By Amanda Morrall
A key part of retirement planning is knowing your net worth.
Instinctively most of us think we know what we are worth. The common mental measuring stick is our contribution to society and the material stuff that we have accumulated. By that calculation, there are a lot of millionaires and paupers amongst us. Here, the tendency is for people to either grossly over-value or under -value their worth and wealth.
However, your net worth should not be confused with feelings of self-worth or the gadgets you have. Net worth is strictly numeric and is, in theory, divorced from ego, emotion and fantasy and therefore objective.
How do you figure out your net worth?
Simply put, your net worth is the total sum of your assets minus your liabilities. Assets that figure into the equation are all the things you own that could be sold off and converted into cash. So that includes stocks, bonds, property and superannuations schemes. Personal property, including cars, jewellery and artwork also count as assets but for the purposes of calculating net worth are best left out of the equation. That's because the real monetary value of the things that we own is rarely in line with expectation of what we think they are worth.
Unless you own a Matisse, a collection of Rolls Royces or a cellar full of vintage wine, it is probably best to exclude personal belongings from your asset sheet.
Liabilities are the debt you owe. Typically that would include mortgages, unpaid credit card balances, hire purchases, personal loans and I-owe-yous.
Your net worth is what you are left with when you deduct all your liabilities from your assets.
Why does it matter?
Although your future wealth could go or up down, knowing your current net worth is useful to the extent that it helps you to plan for the future.
Financial advisers often describe net worth as a financial GPS in that it can help you find your way.
Comparing your net worth with someone else's may not be that helpful particularly if you're comparing it with an UHNWI -- an ultra-high-net worth individual whose wealth is beyond the realm of realistic attainment. Still, it can be useful to know where you stand in relation to others.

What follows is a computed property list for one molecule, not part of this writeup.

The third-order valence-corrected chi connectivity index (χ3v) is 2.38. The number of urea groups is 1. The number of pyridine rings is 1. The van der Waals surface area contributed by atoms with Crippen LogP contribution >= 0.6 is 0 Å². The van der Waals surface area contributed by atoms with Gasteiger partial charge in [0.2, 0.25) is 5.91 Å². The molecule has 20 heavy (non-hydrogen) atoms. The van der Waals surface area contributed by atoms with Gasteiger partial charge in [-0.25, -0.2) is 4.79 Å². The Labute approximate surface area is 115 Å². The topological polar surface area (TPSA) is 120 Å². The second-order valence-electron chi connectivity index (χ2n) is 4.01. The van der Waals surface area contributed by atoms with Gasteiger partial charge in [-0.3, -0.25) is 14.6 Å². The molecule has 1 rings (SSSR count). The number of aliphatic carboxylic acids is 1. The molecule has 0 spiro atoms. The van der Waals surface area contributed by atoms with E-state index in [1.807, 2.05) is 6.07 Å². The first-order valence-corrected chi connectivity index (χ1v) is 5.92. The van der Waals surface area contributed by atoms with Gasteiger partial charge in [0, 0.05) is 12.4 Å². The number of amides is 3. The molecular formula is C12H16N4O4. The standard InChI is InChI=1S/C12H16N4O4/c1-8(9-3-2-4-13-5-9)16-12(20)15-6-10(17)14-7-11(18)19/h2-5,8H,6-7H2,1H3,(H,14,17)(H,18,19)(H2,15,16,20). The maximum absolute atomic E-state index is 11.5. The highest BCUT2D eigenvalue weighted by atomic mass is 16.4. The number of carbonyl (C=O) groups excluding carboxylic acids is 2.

The point of knowing your net worth is not to inflate or deflate your ego, but to help you figure out how far or close you are bridging the gaps between where you are at now and where you want to end up.
Several factors influence one's net wealth including age, marital status, income, education and children.
Unsurprisingly, partnership has its perks.
The Retirement Commission, in its most recent report on the net worth of New Zealand, refers to a 2001 Household Savings Survey (HSS) which found that non-partnered individuals had an estimated net worth NZ$91.112 billion, whilst the total for couples was an estimated NZ$275.867 billion.
And Statistics New Zealand, in a separate report on the same subject, found that net worth increased as couples grew older.
The same trend holds for single-parent families however relative net worth is dramatically lower. Looking at the graph below, the median net worth of a single parented family with children age 13-17 is around the NZ$50,000 mark, whereas the two-parented equivalent had an average net worth between NZ$300,000 and NZ$600,000 depending on their age.
Partnered or unpartnered, education is a factor working in favour of a higher net worth.
By some estimates, the net worth of a university graduate is double that of a high school graduate. Being self-employeed is another economic advantage. Self-employed individuals reportedly have triple the net worth as their employed counterparts. (To see more net worth projection read this article on Investopedia.)
How much you should be worth will depend on your objectives and lifestyle goals however Thomas Stanley and William Danko, U.S. authors of "The Millionaire Next Door" (1998), came up with this formula as a guide:
|Net worth = Age * Pretax income ÷ 10|